NASHVILLE, Tenn. (WKRN) – The Davidson County property assessor held a meeting Thursday night to address concerned residents about their property assessments.
In about three weeks, homeowners in the area will receive new property assessment notices in the mail.
The average increase is 35 percent, which is a historic increase.
It is illegal for Nashville to collect more money from property assessments, but it’s likely some people will pay more in taxes, while others will pay a lot less.
Property assessments ensure that everyone is paying their fair share in taxes. For example, someone in Joelton shouldn’t pay as much in taxes as someone in East Nashville because their property value isn’t as high.
Longtime homeowners and the elderly are likely to pay more in taxes in areas close to downtown, where home values have skyrocketed.
Gertrude Nicholas Brooks’ family has lived near Fisk University for over sixty years. She co-owns seven homes on one street and she’s expecting her tax bills will go up.
“We can handle it but I worry about my neighbors,” she said. “It’s very difficult. If you didn’t have much money, what are you going to do?”
Nicholas Brooks rents her homes and says she may have to pass some of the cost onto her tenants.
“Not too much because they’re like family,” Nicholas Brooks said. “But if the property tax goes up, you’re going to raise the rent a little.”
Depending on where you live, you’re likely to see a 12 to 57 percent increase in property assessments. Again, not everyone will pay more in taxes.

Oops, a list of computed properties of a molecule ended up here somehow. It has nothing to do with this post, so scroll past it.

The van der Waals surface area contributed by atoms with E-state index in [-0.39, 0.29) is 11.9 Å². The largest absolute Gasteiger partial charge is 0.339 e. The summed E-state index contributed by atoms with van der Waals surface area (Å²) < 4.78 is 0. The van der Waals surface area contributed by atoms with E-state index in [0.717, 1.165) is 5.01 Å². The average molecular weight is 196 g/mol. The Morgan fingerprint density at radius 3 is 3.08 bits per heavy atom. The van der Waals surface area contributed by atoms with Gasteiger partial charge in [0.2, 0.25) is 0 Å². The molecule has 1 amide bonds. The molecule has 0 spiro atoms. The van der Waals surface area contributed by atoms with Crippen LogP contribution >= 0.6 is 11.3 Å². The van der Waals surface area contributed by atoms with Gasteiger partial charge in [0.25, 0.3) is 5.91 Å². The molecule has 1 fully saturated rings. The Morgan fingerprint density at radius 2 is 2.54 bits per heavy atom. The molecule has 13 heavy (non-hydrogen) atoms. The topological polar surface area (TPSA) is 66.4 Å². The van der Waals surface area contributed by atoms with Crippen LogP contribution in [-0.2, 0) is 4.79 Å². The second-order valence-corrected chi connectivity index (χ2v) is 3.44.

To explain how property assessments work, Assessor Vivian Wilhoite hosted her 52nd community meeting Thursday night.
“Informing citizens about this process and letting them know what are their options is important,” she told News 2. “Qualifying for tax freezes, tax relief, tax deferral or the programs provided by the Metro Action Commission for seniors are the kind of information we need to get out.”
Wilhoite is hosting more than 20 meetings in the coming weeks. Click here for more information.
April 5 is the deadline for homeowners seeking a property tax freeze or property tax relief. A property tax freeze is for homeowners 65 or older with a joint income of less than $41,660 for 2015.
Property tax relief would provide reimbursements from that state and Davidson County depending on the homeowner’s situation.
To qualify the homeowners must be 65 or older, disabled, or disabled veterans with a joint income less than $29,180 for 2015.
You can apply in person at the Davidson County Trustee’s Office with all the required documentation. You can also apply at three neighborhood sites in March.
The Council on Aging of Middle Tennessee has resources available to older adults and caregivers. There is a directory of services that is free to older adults and caregivers that is available at all Nashville public libraries.
To contact the Council on Aging of Middle Tennessee, call 615-353-4235.